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Sealed Class in Java

In programming, security and control flow are the two major concerns that must be considered while developing an application. There are various controlling features such as the use of final and protected keyword restricts the user to access variables and methods. Java 15 introduces a new preview feature that allows us to control the inheritance. In this section, we will discuss the preview feature, the concept of sealed class, and interface with proper examples.

Java Sealed Class

Java 15 introduced the concept of sealed classes. It is a preview feature. Java sealed classes and interfaces restrict that which classes and interfaces may extend or implement them.

In other words, we can say that the class that cannot be inherited but can be instantiated is known as the sealed class. It allows classes and interfaces to have more control over their permitted subtypes. It is useful both for general domain modeling and for building a more secure platform for libraries.

Note that the concept of sealed classes is a preview feature, not a permanent feature.

Preview Feature

A feature whose design, implementation, and specification are complete but not permanent. In future Java SE releases, the feature may exist in different forms or not at all.

Also, note that the code that has preview feature cannot be compile and run easily. It requires additional command-line options.

Using Preview Features

If we are using the preview feature in a Java program, we must explicitly enable the preview feature in the compiler and runtime systems. If we do not enable the preview feature, we get an error message "preview feature is disabled by default".

Use the following command to compile a Java program that has the preview feature:


Where n is the JDK version.

Suppose, is a source file that has a preview feature and we want to compile and run it.

When we compile the above source file, we get the following warning message on the console.

Note: uses preview language features.

Note: Recompile with -Xlint:preview for details

Use the following command to run a Java program that has the preview feature:

Note: It is not necessary that the code using a preview feature of an older version of Java SE compile or run on a newer release.

Uses of Sealed Class

Sealed classes work well with the following:

  • Java Reflection API
  • Java Records
  • Pattern Matching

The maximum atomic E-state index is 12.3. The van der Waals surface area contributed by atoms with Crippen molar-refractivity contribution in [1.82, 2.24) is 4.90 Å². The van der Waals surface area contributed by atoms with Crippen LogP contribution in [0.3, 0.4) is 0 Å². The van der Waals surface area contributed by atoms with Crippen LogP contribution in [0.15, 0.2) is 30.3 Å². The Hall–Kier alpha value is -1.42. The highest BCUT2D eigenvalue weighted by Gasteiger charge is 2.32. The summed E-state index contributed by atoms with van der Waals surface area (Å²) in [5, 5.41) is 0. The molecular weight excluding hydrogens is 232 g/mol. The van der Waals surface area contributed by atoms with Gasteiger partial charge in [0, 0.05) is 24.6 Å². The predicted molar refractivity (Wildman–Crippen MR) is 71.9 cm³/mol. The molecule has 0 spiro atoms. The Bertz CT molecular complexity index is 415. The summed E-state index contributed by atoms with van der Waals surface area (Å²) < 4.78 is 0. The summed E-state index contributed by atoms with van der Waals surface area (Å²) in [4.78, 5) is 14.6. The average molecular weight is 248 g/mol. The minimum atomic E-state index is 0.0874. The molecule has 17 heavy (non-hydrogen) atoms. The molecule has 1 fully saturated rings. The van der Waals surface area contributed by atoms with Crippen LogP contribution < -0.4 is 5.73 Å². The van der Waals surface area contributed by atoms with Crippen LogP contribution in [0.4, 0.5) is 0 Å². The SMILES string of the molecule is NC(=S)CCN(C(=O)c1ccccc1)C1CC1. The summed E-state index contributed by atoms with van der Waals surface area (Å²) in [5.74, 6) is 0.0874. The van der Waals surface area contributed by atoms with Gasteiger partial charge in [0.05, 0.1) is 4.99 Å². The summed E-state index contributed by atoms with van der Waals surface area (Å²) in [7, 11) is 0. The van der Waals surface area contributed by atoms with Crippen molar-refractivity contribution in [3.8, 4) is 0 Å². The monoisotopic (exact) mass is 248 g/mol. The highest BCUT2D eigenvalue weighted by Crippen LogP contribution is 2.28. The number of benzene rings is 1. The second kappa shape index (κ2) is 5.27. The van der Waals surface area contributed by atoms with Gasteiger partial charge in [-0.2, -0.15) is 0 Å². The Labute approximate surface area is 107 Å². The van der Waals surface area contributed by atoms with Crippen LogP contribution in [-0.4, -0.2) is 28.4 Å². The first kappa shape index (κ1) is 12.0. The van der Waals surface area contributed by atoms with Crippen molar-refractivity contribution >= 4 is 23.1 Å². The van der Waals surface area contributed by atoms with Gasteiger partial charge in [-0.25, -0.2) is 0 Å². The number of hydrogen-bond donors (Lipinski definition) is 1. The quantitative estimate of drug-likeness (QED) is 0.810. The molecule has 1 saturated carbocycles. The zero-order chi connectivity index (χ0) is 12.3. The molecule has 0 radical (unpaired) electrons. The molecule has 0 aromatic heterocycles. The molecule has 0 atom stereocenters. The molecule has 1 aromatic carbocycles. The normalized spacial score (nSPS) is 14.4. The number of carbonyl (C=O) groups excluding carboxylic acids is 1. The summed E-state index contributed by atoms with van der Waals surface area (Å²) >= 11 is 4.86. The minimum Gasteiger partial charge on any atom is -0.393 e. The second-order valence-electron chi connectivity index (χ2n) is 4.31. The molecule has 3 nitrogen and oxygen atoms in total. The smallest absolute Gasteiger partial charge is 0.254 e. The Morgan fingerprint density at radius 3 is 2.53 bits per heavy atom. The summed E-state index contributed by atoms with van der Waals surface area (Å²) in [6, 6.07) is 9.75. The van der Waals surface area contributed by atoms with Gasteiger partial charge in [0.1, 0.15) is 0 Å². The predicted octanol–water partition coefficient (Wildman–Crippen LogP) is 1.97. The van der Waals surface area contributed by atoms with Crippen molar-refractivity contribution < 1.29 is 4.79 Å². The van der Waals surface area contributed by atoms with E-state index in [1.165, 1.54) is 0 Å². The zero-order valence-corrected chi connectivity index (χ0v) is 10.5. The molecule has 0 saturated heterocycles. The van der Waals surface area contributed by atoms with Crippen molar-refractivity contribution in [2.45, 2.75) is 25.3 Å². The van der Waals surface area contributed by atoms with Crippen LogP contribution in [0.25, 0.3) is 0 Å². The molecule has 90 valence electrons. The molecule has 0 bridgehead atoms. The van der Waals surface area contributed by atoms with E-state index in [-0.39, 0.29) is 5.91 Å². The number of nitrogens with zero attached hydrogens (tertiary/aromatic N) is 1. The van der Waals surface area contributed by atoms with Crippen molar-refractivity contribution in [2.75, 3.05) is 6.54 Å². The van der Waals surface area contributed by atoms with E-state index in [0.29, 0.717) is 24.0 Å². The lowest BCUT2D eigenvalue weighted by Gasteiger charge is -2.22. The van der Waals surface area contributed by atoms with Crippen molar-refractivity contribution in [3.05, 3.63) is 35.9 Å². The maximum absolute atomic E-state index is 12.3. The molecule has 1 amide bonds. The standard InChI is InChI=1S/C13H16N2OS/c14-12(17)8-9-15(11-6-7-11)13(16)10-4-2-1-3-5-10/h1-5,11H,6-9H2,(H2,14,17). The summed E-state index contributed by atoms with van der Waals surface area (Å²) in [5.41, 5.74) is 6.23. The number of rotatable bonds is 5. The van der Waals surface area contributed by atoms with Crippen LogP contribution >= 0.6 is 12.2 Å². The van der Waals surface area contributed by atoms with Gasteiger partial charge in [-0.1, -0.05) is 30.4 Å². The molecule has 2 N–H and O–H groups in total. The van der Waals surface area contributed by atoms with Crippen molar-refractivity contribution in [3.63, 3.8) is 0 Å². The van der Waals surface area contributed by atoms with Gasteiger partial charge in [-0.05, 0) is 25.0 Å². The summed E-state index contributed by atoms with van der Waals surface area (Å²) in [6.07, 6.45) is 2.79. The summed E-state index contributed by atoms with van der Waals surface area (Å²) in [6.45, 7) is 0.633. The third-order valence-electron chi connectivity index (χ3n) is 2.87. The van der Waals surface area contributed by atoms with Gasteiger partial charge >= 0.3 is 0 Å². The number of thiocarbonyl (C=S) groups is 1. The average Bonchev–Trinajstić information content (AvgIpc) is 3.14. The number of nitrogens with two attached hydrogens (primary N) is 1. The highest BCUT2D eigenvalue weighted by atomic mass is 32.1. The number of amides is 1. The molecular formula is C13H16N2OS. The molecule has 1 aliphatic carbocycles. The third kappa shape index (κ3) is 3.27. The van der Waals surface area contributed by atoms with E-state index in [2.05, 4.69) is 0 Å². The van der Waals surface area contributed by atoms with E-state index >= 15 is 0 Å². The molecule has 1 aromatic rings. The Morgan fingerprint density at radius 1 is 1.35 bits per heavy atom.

Advantages of Sealed Class and Interface

  • It allows permission to the subclasses that can extend the sealed superclass.
  • It makes superclass broadly accessible but not broadly extensible.
  • It allows compilers to enforce the type system on the users of the class.
  • Developer of a superclass gets control over the subclasses. Hence, they can define methods in a more restricted way.

Defining a Sealed Class

The declaration of a sealed class is not much complicated. If we want to declare a class as sealed, add a sealed modifier to its declaration. After the class declaration and extends and implements clause, add permits clause. The clause denotes the classes that may extend the sealed class.

It presents the following modifiers and clauses:

  • sealed: It can only be extended by its permitted subclasses.
  • non-sealed: It can be extended by unknown subclasses; a sealed class cannot prevent its permitted subclasses from doing this.
  • permits: It allows the subclass to inherit and extend.
  • final: The permitted subclass must be final because it prevents further extensions.

For example, the following declaration of Subjects class specifies four permitted subclasses, English, Science, Mathematics, and Physics.

Let's define the four permitted subclasses, English, Science, Mathematics, and Physics, in the same module or package in which the sealed class is defined.

The Mathematics class has a further subclass, AppliedMathematics:

On the other hand, we can also define permitted subclasses in the same file as the sealed class. In such a case, we can omit the permits clause:

Constraints on Permitted Subclass

If a class is defined as sealed, it enforces the following three limitations on its permitted subclass.

1. All the permitted subclasses must belong to the same module or package as the sealed class. For example:

Suppose, we have the same unnamed module and the following packages:


We get an error "The class is not allowed to extend the sealed class from another package or module."

2. Every permitted subclass must explicitly extend the sealed class.

3. Every permitted subclass must define a modifier: final, sealed, or non-sealed.

Sealed Interface

Like the sealed classes, we can also define a sealed interface just by adding a sealed modifier before the interface name. After that use extends keyword (if require), and then define permits clause.

The interface only permits Mango and Pineapple to implement it.

Let's understand the concept of Sealed class through a Java program.

Note: Before exacting the following program, ensure that Java 15 or a later version is installed in your system. Otherwise, you will get errors.

Example of Sealed Class


The age of grandfather is: 87

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